“I have had the joy over the past 15 years of watching girls go from a place of utter hopelessness and despair, to becoming joyful, strong, empowered women,” said Sarah Symons, founder and CEO of Her Future Coalition. “It is the greatest blessing of my life to have been able to be part of their journeys and to see them reach their incredible potential.”

From handmade jewelry, vivid scarves, and craftswoman journals to Gifts of Hope corporate gift boxes, Rethreaded is an inspiring social enterprise located at 820 Barnett St. in Jacksonville. The nonprofit helps survivors of sex trafficking and other at-risk women with hands-on training to provide real-world job skills as well as direct employment at Rethreaded. Sales and donations allow them to fund trainings, pay their workers, and employ a mental health counselor, and a care manager.

Women from Rethreaded model their wares
Women from Rethreaded model their wares

Rethreaded, which has directly employed 48 women in the past, currently employs 12, and will hire five more women by January. It has also helped 85 women with pre-employment services since it began partnering with City Rescue Mission in fall of 2012.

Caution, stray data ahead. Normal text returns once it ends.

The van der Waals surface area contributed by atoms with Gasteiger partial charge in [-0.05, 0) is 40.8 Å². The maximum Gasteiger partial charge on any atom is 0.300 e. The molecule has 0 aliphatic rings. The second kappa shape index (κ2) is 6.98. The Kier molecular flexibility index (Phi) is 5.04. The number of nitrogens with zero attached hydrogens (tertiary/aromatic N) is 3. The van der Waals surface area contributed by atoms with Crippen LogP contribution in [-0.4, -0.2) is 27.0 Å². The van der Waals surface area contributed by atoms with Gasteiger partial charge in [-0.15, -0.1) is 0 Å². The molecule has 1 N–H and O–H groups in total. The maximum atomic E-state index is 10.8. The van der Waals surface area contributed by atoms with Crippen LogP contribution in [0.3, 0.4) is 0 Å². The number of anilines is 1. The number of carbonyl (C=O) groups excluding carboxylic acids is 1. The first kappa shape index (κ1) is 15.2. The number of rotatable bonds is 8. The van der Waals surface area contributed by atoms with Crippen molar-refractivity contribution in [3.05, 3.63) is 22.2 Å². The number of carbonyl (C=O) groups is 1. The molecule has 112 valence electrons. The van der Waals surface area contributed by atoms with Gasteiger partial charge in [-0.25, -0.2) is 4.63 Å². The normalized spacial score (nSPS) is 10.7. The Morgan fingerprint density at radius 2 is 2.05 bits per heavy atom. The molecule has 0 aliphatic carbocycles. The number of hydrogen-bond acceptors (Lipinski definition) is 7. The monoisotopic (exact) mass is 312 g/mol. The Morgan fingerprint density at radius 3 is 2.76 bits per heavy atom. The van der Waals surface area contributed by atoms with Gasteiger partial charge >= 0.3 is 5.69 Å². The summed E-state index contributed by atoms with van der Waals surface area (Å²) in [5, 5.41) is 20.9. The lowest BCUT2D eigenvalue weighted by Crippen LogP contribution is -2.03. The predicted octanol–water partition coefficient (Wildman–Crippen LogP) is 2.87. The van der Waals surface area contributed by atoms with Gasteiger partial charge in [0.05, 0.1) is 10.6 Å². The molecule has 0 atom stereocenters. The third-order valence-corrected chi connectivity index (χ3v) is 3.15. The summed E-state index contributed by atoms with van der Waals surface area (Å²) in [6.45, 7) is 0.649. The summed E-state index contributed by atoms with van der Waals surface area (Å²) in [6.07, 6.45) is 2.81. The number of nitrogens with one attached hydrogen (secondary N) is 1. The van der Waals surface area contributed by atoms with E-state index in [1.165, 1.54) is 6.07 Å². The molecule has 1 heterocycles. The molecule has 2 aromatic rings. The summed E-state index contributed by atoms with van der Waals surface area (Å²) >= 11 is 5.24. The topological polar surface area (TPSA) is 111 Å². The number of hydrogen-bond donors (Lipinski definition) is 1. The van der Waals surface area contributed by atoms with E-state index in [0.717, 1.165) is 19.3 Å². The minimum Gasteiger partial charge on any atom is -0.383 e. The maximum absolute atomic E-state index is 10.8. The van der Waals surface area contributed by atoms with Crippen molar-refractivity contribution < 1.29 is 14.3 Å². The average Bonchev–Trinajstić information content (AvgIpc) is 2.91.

“It takes a community to keep a woman in human trafficking, and it takes a community to help a woman out,” said Kristin Keen, president and founder of Rethreaded. Keen elaborated on how difficult it is for a survivor to start a new life without access to a new job. “Through Rethreaded, I discovered things about myself that I didn’t know I was capable of,” said Keen. “What motivates me is seeing women coming into Rethreaded and they get to tap into something they never knew about themselves.”

The City Rescue Mission supports Rethreaded and a multitude of other organizations in addition to running its own programs, one being Charis Chocolates. With adorned boxes of flowers and ornate crosses, one could confuse these chocolates with works of art.

 “There had to be some benefit to the people we serve, that’s number one,” said Penny Kievet, executive director at City Rescue Mission, about when she proposed starting a social enterprise. “Number 2, there had to be some benefit to City Rescue Mission — funds from Charis would help us with our other programs that we do. And third, it would have to benefit the Jacksonville community.” Kievet explained that by buying Charis Chocolates, every dollar directly supports the mission’s programs, such as Emergency Services, LifeBuilders Addiction Recovery, Homes of Hope, and Workforce Development.

City Rescue Mission’s Charis Chocolates
City Rescue Mission’s Charis Chocolates

Support for Charis helped the mission expand with Charis Catering, allowing it to continue training and hiring more people in need. “My pleasure in all this is that they [people in need] leave with dignity and the respect that only a job or career can give them,” said Kievet.